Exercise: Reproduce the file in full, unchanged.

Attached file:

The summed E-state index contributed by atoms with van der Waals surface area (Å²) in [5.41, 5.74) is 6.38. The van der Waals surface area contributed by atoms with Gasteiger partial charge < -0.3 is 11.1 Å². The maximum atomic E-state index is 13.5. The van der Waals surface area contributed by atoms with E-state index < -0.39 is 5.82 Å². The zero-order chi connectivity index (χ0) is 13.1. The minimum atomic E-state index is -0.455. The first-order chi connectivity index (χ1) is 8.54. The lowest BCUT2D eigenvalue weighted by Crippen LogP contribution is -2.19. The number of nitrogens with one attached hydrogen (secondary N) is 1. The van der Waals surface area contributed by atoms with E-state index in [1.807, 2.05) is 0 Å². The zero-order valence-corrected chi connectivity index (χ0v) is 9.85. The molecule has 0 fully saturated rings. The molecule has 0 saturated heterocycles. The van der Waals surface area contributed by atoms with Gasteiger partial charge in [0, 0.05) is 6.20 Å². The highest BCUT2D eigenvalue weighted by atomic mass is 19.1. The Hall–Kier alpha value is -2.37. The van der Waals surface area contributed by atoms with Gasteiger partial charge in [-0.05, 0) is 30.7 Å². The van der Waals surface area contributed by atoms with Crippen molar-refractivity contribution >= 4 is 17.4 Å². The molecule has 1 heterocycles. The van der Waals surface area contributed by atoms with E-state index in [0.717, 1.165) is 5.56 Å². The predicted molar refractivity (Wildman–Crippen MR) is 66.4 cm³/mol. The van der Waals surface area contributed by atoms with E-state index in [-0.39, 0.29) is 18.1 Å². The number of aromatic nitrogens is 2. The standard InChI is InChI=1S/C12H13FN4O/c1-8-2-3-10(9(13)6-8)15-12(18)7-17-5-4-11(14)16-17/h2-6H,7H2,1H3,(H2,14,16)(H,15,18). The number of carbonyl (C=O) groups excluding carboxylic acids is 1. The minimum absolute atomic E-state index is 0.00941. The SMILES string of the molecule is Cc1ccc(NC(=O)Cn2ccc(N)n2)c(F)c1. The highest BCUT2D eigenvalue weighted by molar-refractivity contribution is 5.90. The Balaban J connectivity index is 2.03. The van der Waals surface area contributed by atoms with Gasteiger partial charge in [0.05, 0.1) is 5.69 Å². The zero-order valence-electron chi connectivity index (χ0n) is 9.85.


The summed E-state index contributed by atoms with van der Waals surface area (Å²) in [5.41, 5.74) is 6.38. The van der Waals surface area contributed by atoms with Gasteiger partial charge < -0.3 is 11.1 Å². The maximum atomic E-state index is 13.5. The van der Waals surface area contributed by atoms with E-state index < -0.39 is 5.82 Å². The zero-order chi connectivity index (χ0) is 13.1. The minimum atomic E-state index is -0.455. The first-order chi connectivity index (χ1) is 8.54. The lowest BCUT2D eigenvalue weighted by Crippen LogP contribution is -2.19. The number of nitrogens with one attached hydrogen (secondary N) is 1. The van der Waals surface area contributed by atoms with E-state index in [1.807, 2.05) is 0 Å². The zero-order valence-corrected chi connectivity index (χ0v) is 9.85. The molecule has 0 fully saturated rings. The molecule has 0 saturated heterocycles. The van der Waals surface area contributed by atoms with Gasteiger partial charge in [0, 0.05) is 6.20 Å². The highest BCUT2D eigenvalue weighted by atomic mass is 19.1. The Hall–Kier alpha value is -2.37. The van der Waals surface area contributed by atoms with Gasteiger partial charge in [-0.05, 0) is 30.7 Å². The van der Waals surface area contributed by atoms with Crippen molar-refractivity contribution >= 4 is 17.4 Å². The molecule has 1 heterocycles. The van der Waals surface area contributed by atoms with E-state index in [0.717, 1.165) is 5.56 Å². The predicted molar refractivity (Wildman–Crippen MR) is 66.4 cm³/mol. The van der Waals surface area contributed by atoms with E-state index in [-0.39, 0.29) is 18.1 Å². The number of aromatic nitrogens is 2. The standard InChI is InChI=1S/C12H13FN4O/c1-8-2-3-10(9(13)6-8)15-12(18)7-17-5-4-11(14)16-17/h2-6H,7H2,1H3,(H2,14,16)(H,15,18). The number of carbonyl (C=O) groups excluding carboxylic acids is 1. The minimum absolute atomic E-state index is 0.00941. The SMILES string of the molecule is Cc1ccc(NC(=O)Cn2ccc(N)n2)c(F)c1. The highest BCUT2D eigenvalue weighted by molar-refractivity contribution is 5.90. The Balaban J connectivity index is 2.03. The van der Waals surface area contributed by atoms with Gasteiger partial charge in [0.05, 0.1) is 5.69 Å². The zero-order valence-electron chi connectivity index (χ0n) is 9.85.